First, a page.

Depending on the application, the resulting frequency domain data may be analyzed at this time by comparing them to another frequency domain data. For example, steps 502-506 may be performed on a known good photolithography tool referred to as a “good tool” and on a photolithography tool being investigated referred to as a “bad tool”. The resulting frequency domain data for both the good tool and the bad tool may then be plotted and compared to find areas of discrepancy. For example, if the plots for the bad and good tools are the same except around a certain frequency, a component of the bad tool that is known to generate that frequency may be investigated.

It is to be noted that vibration frequencies generated by components of an object positioning apparatus may be determined during the design of the apparatus, by experimentation, or from its operation and maintenance history, for example. Vibration frequencies generated by components of an object positioning apparatus may also be obtained from its manufacturer. For example, a photolithography tool manufacturer may supply its customers a list of components and their respective vibration frequencies. An example list of components for a wafer stage with their corresponding vibration frequencies is shown in Table. 1.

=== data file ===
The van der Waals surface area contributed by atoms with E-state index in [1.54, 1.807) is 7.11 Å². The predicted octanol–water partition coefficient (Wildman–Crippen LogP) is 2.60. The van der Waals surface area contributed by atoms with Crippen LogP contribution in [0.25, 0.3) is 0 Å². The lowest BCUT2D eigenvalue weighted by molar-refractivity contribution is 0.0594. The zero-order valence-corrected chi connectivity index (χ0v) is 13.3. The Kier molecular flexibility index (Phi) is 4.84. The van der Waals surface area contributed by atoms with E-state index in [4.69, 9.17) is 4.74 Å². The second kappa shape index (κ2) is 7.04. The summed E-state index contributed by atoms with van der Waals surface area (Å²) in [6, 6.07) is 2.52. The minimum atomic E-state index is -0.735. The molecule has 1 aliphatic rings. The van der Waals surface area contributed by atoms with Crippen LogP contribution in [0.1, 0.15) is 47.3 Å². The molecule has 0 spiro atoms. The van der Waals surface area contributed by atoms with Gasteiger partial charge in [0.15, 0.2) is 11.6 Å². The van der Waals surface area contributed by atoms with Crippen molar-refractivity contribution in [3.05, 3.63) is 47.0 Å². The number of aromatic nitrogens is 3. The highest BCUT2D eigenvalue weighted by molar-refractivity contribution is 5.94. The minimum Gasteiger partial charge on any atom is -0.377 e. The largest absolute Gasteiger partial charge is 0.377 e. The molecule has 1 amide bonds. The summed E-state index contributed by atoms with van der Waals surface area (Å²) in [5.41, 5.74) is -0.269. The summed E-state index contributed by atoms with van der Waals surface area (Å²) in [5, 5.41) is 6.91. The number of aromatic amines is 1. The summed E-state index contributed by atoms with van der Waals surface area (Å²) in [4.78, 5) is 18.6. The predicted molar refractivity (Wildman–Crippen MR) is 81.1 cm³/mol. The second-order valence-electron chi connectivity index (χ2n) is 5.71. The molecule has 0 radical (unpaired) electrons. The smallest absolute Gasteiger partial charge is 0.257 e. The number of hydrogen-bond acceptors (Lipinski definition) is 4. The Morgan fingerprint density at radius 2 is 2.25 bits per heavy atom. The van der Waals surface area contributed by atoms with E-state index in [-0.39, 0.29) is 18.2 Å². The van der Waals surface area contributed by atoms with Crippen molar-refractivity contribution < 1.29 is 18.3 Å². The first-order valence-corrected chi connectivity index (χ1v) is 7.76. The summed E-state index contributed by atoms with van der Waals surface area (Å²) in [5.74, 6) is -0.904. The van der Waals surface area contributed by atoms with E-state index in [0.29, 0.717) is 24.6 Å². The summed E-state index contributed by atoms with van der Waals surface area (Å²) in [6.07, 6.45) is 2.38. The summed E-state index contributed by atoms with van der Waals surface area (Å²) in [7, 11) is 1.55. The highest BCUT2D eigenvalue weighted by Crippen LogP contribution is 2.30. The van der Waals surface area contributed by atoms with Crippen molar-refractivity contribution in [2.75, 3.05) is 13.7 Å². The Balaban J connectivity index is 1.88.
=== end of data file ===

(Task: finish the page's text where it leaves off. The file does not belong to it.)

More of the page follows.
TABLE 1
Frequency Component
1-3 Hz Natural Frequency of the tool
10-15 Hz Subsystem 1
18-23 Hz Subsystem 2
48 Hz Subsystem 3
56 Hz Subsystem 4
75 Hz Subsystem 5
. . . . . .

In the example of Table 1, subsystems 1, 2, 3, etc. are components of the photolithography tool. Examples of such subsystems include stepper and linear motors, chucks, cooling fins, lens, and like components. As shown in Table 1, 1-3 Hz are the vibration frequencies of a photolithography tool when it is not processing a wafer, 10-15 Hz are attributable to subsystem 1, 18-23 Hz are attributable to subsystem 2, 48 Hz is attributable to subsystem 3, 56 Hz is attributable to subsystem 4, 75 Hz is attributable to subsystem 5, and so on.

Continuing in step 508, frequency domain data obtained from step 506 may be integrated over a range of relevant frequencies to analyze a component of an object positioning apparatus. Using the example of Table 1, frequency domain data may be integrated from 10 Hz to 15 Hz to analyze subsystem 1. The integration may also be performed from 7 Hz to 18 Hz (i.e., add +/−3 Hz if there are no adjacent frequencies) to better capture the relevant frequencies. The result of the integration may then be compared to that of a known good tool. For example, if integrating frequency domain data of a bad tool from 10 Hz to 15 Hz results in a value of 0.3 whereas frequency domain data of a good tool would give a value of 0.06 over the same frequency range, the subsystem 1 of the bad tool may be generating too much vibration and may be contributing to a position error.